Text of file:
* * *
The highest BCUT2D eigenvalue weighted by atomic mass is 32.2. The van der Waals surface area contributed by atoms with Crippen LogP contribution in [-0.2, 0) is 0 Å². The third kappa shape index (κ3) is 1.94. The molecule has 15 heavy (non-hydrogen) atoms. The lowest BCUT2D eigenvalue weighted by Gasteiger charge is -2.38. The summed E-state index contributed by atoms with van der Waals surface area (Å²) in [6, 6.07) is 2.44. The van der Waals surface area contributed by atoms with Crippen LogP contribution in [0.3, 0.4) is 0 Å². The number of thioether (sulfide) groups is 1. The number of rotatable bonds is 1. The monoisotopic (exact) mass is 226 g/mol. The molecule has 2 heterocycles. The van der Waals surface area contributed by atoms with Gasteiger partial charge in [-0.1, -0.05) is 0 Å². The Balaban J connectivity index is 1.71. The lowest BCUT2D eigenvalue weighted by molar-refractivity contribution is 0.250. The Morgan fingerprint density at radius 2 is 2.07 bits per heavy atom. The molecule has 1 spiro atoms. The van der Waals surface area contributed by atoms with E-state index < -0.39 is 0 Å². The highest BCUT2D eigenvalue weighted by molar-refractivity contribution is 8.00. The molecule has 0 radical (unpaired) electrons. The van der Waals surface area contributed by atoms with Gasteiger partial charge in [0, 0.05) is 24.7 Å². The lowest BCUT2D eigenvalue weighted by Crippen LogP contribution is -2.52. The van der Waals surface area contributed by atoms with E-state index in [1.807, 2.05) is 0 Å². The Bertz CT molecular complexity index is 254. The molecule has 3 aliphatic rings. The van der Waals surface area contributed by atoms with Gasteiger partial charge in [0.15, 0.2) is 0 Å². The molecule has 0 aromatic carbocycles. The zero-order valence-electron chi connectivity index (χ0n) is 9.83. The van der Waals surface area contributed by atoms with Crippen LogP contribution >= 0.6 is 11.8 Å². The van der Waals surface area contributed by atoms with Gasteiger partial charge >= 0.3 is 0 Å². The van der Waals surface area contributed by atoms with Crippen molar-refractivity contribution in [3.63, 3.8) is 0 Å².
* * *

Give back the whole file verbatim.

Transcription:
The highest BCUT2D eigenvalue weighted by atomic mass is 32.2. The van der Waals surface area contributed by atoms with Crippen LogP contribution in [-0.2, 0) is 0 Å². The third kappa shape index (κ3) is 1.94. The molecule has 15 heavy (non-hydrogen) atoms. The lowest BCUT2D eigenvalue weighted by Gasteiger charge is -2.38. The summed E-state index contributed by atoms with van der Waals surface area (Å²) in [6, 6.07) is 2.44. The van der Waals surface area contributed by atoms with Crippen LogP contribution in [0.3, 0.4) is 0 Å². The number of thioether (sulfide) groups is 1. The number of rotatable bonds is 1. The monoisotopic (exact) mass is 226 g/mol. The molecule has 2 heterocycles. The van der Waals surface area contributed by atoms with Gasteiger partial charge in [-0.1, -0.05) is 0 Å². The Balaban J connectivity index is 1.71. The lowest BCUT2D eigenvalue weighted by molar-refractivity contribution is 0.250. The Morgan fingerprint density at radius 2 is 2.07 bits per heavy atom. The molecule has 1 spiro atoms. The van der Waals surface area contributed by atoms with E-state index < -0.39 is 0 Å². The highest BCUT2D eigenvalue weighted by molar-refractivity contribution is 8.00. The molecule has 0 radical (unpaired) electrons. The van der Waals surface area contributed by atoms with Gasteiger partial charge in [0, 0.05) is 24.7 Å². The lowest BCUT2D eigenvalue weighted by Crippen LogP contribution is -2.52. The van der Waals surface area contributed by atoms with E-state index in [1.807, 2.05) is 0 Å². The Bertz CT molecular complexity index is 254. The molecule has 3 aliphatic rings. The van der Waals surface area contributed by atoms with Gasteiger partial charge in [0.15, 0.2) is 0 Å². The molecule has 0 aromatic carbocycles. The zero-order valence-electron chi connectivity index (χ0n) is 9.83. The van der Waals surface area contributed by atoms with Crippen LogP contribution >= 0.6 is 11.8 Å². The van der Waals surface area contributed by atoms with Gasteiger partial charge >= 0.3 is 0 Å². The van der Waals surface area contributed by atoms with Crippen molar-refractivity contribution in [3.63, 3.8) is 0 Å².